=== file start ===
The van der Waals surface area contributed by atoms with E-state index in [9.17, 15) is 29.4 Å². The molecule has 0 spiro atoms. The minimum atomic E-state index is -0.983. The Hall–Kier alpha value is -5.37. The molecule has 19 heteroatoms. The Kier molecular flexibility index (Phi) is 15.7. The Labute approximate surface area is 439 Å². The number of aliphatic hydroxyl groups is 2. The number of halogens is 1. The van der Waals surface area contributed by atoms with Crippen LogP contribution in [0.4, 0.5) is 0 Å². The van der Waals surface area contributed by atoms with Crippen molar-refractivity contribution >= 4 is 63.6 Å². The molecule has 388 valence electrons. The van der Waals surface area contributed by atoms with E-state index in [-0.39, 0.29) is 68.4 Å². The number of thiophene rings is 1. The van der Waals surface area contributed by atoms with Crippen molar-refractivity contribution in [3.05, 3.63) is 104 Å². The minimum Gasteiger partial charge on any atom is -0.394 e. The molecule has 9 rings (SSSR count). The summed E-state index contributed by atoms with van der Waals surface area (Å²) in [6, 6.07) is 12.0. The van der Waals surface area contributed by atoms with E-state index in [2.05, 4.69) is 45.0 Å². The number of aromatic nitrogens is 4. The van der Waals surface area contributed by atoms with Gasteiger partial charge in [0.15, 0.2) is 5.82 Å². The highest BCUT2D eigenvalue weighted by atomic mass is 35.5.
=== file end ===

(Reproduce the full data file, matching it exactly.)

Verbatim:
The van der Waals surface area contributed by atoms with E-state index in [9.17, 15) is 29.4 Å². The molecule has 0 spiro atoms. The minimum atomic E-state index is -0.983. The Hall–Kier alpha value is -5.37. The molecule has 19 heteroatoms. The Kier molecular flexibility index (Phi) is 15.7. The Labute approximate surface area is 439 Å². The number of aliphatic hydroxyl groups is 2. The number of halogens is 1. The van der Waals surface area contributed by atoms with Crippen LogP contribution in [0.4, 0.5) is 0 Å². The van der Waals surface area contributed by atoms with Crippen molar-refractivity contribution >= 4 is 63.6 Å². The molecule has 388 valence electrons. The van der Waals surface area contributed by atoms with E-state index in [-0.39, 0.29) is 68.4 Å². The number of thiophene rings is 1. The van der Waals surface area contributed by atoms with Crippen molar-refractivity contribution in [3.05, 3.63) is 104 Å². The minimum Gasteiger partial charge on any atom is -0.394 e. The molecule has 9 rings (SSSR count). The summed E-state index contributed by atoms with van der Waals surface area (Å²) in [6, 6.07) is 12.0. The van der Waals surface area contributed by atoms with E-state index in [2.05, 4.69) is 45.0 Å². The number of aromatic nitrogens is 4. The van der Waals surface area contributed by atoms with Gasteiger partial charge in [0.15, 0.2) is 5.82 Å². The highest BCUT2D eigenvalue weighted by atomic mass is 35.5.